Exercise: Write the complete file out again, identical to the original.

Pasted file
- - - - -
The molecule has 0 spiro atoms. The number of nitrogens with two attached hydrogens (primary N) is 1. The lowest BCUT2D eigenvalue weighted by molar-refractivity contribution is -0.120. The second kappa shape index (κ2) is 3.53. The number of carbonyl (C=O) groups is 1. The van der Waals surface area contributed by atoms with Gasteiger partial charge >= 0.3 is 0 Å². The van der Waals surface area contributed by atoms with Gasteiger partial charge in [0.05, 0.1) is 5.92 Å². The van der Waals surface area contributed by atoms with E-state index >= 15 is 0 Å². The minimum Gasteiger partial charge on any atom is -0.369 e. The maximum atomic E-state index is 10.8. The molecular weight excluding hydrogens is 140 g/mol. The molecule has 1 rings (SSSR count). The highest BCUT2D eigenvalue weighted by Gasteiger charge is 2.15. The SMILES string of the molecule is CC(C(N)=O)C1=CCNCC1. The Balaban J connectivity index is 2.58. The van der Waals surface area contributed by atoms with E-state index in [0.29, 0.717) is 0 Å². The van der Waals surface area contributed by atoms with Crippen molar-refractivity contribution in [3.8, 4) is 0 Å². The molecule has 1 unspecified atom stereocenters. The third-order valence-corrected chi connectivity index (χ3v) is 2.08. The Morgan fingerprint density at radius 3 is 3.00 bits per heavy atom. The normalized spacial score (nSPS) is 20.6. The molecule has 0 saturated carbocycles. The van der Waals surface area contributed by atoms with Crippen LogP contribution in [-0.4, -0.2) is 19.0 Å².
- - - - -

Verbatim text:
The molecule has 0 spiro atoms. The number of nitrogens with two attached hydrogens (primary N) is 1. The lowest BCUT2D eigenvalue weighted by molar-refractivity contribution is -0.120. The second kappa shape index (κ2) is 3.53. The number of carbonyl (C=O) groups is 1. The van der Waals surface area contributed by atoms with Gasteiger partial charge >= 0.3 is 0 Å². The van der Waals surface area contributed by atoms with Gasteiger partial charge in [0.05, 0.1) is 5.92 Å². The van der Waals surface area contributed by atoms with E-state index >= 15 is 0 Å². The minimum Gasteiger partial charge on any atom is -0.369 e. The maximum atomic E-state index is 10.8. The molecular weight excluding hydrogens is 140 g/mol. The molecule has 1 rings (SSSR count). The highest BCUT2D eigenvalue weighted by Gasteiger charge is 2.15. The SMILES string of the molecule is CC(C(N)=O)C1=CCNCC1. The Balaban J connectivity index is 2.58. The van der Waals surface area contributed by atoms with E-state index in [0.29, 0.717) is 0 Å². The van der Waals surface area contributed by atoms with Crippen molar-refractivity contribution in [3.8, 4) is 0 Å². The molecule has 1 unspecified atom stereocenters. The third-order valence-corrected chi connectivity index (χ3v) is 2.08. The Morgan fingerprint density at radius 3 is 3.00 bits per heavy atom. The normalized spacial score (nSPS) is 20.6. The molecule has 0 saturated carbocycles. The van der Waals surface area contributed by atoms with Crippen LogP contribution in [-0.4, -0.2) is 19.0 Å².